Big Tech


big tech


Project Sunblock: Protects brands from being seen with porn & piracy


Facebook Messenger's Mobile App Terms of Service says it can record your conversations

Do you ever sign a lengthy contract without reading it? Of course not, you say, and I'll call you a liar. Every time you click "accept" on those terms of services without reading it, you just agreed to a contract. So what did you just agree to let that Facebook Messenger App, downloaded over a billion times already, can do on your phone?


Mr. Lowery goes to Washington.

73 years ago, Congress and the Department Of Justice issued a temporary consent decree to force songwriters to let big companies use their songs without negotiation.

73 years later, that temporary decree is not only still in place, but major broadcasters and webcasters met today to try to uh, influence Congress and the Department Of Justice to keep that consent in place. This decree, by the way, allows a federal judge to randomly decide what a reasonable rate is for a song. It wouldn't surprise me if the rate hasn’t changed in 73 years either.


Facebook experiments with "emotion contagion" in social media. Which emotion triggers buying?

In this paper, facebook scientists reveal some of what they've learned while experimenting with "emotion contagion", a well known phenomena where positive or negative emotions are transferred to people that come in contact with the positive, or negative, person. At Facebook they tested this in the realm of social media, by messing with peoples feeds.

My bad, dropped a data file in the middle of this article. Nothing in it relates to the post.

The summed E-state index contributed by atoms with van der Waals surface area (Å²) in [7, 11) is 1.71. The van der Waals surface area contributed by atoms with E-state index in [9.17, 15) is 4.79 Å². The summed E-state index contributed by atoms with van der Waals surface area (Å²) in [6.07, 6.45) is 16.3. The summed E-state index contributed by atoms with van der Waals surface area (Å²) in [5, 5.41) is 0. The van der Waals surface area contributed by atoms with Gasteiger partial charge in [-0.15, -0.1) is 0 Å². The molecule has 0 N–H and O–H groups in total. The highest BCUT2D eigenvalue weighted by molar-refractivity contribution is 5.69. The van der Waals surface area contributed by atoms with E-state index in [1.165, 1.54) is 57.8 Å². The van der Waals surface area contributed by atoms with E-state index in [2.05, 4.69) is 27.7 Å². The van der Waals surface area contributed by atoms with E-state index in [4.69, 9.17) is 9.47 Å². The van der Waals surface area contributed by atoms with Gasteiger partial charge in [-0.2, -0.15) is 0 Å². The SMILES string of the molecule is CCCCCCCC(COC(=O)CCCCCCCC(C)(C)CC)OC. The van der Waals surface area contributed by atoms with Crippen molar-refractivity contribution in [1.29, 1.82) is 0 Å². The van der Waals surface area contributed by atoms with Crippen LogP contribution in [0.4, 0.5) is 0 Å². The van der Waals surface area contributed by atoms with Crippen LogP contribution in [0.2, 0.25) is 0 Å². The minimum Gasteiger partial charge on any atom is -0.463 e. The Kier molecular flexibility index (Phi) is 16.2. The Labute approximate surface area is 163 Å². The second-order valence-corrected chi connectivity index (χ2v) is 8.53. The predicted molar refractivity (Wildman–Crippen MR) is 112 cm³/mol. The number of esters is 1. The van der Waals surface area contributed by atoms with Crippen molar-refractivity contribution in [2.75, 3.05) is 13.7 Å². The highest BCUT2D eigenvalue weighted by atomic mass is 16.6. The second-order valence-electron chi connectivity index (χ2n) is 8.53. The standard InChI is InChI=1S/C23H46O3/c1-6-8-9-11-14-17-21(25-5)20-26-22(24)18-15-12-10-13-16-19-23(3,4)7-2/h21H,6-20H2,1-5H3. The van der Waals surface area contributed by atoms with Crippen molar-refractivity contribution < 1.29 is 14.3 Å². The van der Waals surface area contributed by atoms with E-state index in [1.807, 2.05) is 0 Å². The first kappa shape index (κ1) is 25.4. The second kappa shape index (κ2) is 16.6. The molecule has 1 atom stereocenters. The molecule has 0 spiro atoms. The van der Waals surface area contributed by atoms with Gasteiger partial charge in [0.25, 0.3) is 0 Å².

Virgin pats Tesla on the back for...what, exactly?

In a recent post on Virgin's blog, Celebrated CEO Richard Branson celebrates Tesla head Elon Musk for freezing "their patent portfolio to help accelerate sustainable transport."


Google wants to advertise on your fridge, toaster and thermostat.

From this SEC filing we find that the worlds largest advertising company, Google, is thinking deep about ads on your fridge. Your toaster. Any one of your smart devices. They're also figuring out how to track you between all of these things to deliver the right ad at the right time.


Rap Genius cofounder apologizes for sick annotations of a killer's manifesto.

UPDATE: According to a post from Tom Lehman, Co-founder and CEO, Rap Genius co-founder Moghadam has resigned.


Irony: The RIAA issues Adland a takedown notice. Update: But the rights were cleared!

Update part 2! Please see Bclassic " Classical Comeback" booty shaking ladies still dancing to Dvorak, RIAA update. After a productive call with UMG we got all the confusion sorted out and now have an updated version of the ad on Adland. Please read the update.

Web 3.0 - Steal it, then sell it.

Longtime readers of Adland know my stance on the dilution of worth when it comes to our collective output, in the form of photographs, written word, code and illustrations. I've long argued that the erosion of respect of the copyright the "big bad guys" such as the ever called upon boogie-man, the Music Corporation, or Hollywood Film company has on their work, will only keep eroding the respect people have for our work, us creative individuals who take photographs, write stories, paint, code apps or create anything at all.


Facebook. A name so nice they monetize your content twice.

As if it weren't enough Facebook cashes in on all your status updates and kitten pictures with its shitty ads, now they're making brands, bands, artists and content creators pay for their reach. Facebook's ad business rakes in 2.3 billion in the fourth quarter of last year. Call it hubris, call it the usual Silicon Valley arrogance, but people are starting to wise up. And by "People," I mean both ad agencies, and artists.